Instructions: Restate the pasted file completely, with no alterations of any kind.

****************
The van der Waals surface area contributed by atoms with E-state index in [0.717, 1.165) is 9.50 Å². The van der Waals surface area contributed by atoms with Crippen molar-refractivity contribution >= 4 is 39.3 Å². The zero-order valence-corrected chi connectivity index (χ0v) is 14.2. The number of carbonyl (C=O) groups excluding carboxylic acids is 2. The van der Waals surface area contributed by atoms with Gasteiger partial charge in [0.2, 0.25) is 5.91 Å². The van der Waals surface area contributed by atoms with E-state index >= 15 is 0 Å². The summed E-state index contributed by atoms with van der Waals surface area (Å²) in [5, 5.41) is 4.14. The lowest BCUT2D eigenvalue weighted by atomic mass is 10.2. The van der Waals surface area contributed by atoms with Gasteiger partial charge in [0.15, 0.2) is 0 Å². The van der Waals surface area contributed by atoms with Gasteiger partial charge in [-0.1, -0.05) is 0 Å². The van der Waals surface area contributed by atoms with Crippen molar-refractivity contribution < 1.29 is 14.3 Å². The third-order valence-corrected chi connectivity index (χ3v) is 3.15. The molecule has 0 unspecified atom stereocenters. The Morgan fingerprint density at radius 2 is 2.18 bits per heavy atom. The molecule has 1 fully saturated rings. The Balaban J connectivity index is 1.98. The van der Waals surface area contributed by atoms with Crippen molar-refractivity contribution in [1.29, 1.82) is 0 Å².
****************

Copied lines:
The van der Waals surface area contributed by atoms with E-state index in [0.717, 1.165) is 9.50 Å². The van der Waals surface area contributed by atoms with Crippen molar-refractivity contribution >= 4 is 39.3 Å². The zero-order valence-corrected chi connectivity index (χ0v) is 14.2. The number of carbonyl (C=O) groups excluding carboxylic acids is 2. The van der Waals surface area contributed by atoms with Gasteiger partial charge in [0.2, 0.25) is 5.91 Å². The van der Waals surface area contributed by atoms with E-state index >= 15 is 0 Å². The summed E-state index contributed by atoms with van der Waals surface area (Å²) in [5, 5.41) is 4.14. The lowest BCUT2D eigenvalue weighted by atomic mass is 10.2. The van der Waals surface area contributed by atoms with Gasteiger partial charge in [0.15, 0.2) is 0 Å². The van der Waals surface area contributed by atoms with Gasteiger partial charge in [-0.1, -0.05) is 0 Å². The van der Waals surface area contributed by atoms with Crippen molar-refractivity contribution < 1.29 is 14.3 Å². The third-order valence-corrected chi connectivity index (χ3v) is 3.15. The molecule has 0 unspecified atom stereocenters. The Morgan fingerprint density at radius 2 is 2.18 bits per heavy atom. The molecule has 1 fully saturated rings. The Balaban J connectivity index is 1.98. The van der Waals surface area contributed by atoms with Crippen molar-refractivity contribution in [1.29, 1.82) is 0 Å².